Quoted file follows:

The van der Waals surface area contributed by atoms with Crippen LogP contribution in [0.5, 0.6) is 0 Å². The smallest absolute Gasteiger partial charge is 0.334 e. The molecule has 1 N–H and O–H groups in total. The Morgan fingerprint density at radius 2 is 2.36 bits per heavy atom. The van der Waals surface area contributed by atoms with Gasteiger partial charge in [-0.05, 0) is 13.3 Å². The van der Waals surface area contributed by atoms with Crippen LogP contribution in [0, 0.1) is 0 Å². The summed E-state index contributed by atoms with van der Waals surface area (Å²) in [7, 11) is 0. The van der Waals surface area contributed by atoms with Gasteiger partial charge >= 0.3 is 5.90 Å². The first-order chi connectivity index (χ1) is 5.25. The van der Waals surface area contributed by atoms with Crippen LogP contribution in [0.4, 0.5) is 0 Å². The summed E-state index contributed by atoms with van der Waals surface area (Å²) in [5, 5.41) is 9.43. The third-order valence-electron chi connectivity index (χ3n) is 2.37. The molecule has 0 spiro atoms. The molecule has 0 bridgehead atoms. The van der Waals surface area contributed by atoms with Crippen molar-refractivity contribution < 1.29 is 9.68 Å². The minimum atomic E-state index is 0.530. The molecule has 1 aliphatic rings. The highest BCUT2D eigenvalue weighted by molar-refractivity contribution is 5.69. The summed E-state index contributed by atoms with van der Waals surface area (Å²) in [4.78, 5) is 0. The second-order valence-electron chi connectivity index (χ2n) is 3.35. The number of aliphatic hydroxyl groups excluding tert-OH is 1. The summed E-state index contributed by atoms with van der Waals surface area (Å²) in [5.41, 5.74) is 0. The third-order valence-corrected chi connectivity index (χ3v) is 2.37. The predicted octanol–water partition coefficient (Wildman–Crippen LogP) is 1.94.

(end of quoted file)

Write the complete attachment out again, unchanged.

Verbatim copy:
The van der Waals surface area contributed by atoms with Crippen LogP contribution in [0.5, 0.6) is 0 Å². The smallest absolute Gasteiger partial charge is 0.334 e. The molecule has 1 N–H and O–H groups in total. The Morgan fingerprint density at radius 2 is 2.36 bits per heavy atom. The van der Waals surface area contributed by atoms with Gasteiger partial charge in [-0.05, 0) is 13.3 Å². The van der Waals surface area contributed by atoms with Crippen LogP contribution in [0, 0.1) is 0 Å². The summed E-state index contributed by atoms with van der Waals surface area (Å²) in [7, 11) is 0. The van der Waals surface area contributed by atoms with Gasteiger partial charge >= 0.3 is 5.90 Å². The first-order chi connectivity index (χ1) is 5.25. The van der Waals surface area contributed by atoms with Crippen LogP contribution in [0.4, 0.5) is 0 Å². The summed E-state index contributed by atoms with van der Waals surface area (Å²) in [5, 5.41) is 9.43. The third-order valence-electron chi connectivity index (χ3n) is 2.37. The molecule has 0 spiro atoms. The molecule has 0 bridgehead atoms. The van der Waals surface area contributed by atoms with Crippen molar-refractivity contribution < 1.29 is 9.68 Å². The minimum atomic E-state index is 0.530. The molecule has 1 aliphatic rings. The highest BCUT2D eigenvalue weighted by molar-refractivity contribution is 5.69. The summed E-state index contributed by atoms with van der Waals surface area (Å²) in [4.78, 5) is 0. The second-order valence-electron chi connectivity index (χ2n) is 3.35. The number of aliphatic hydroxyl groups excluding tert-OH is 1. The summed E-state index contributed by atoms with van der Waals surface area (Å²) in [5.41, 5.74) is 0. The third-order valence-corrected chi connectivity index (χ3v) is 2.37. The predicted octanol–water partition coefficient (Wildman–Crippen LogP) is 1.94.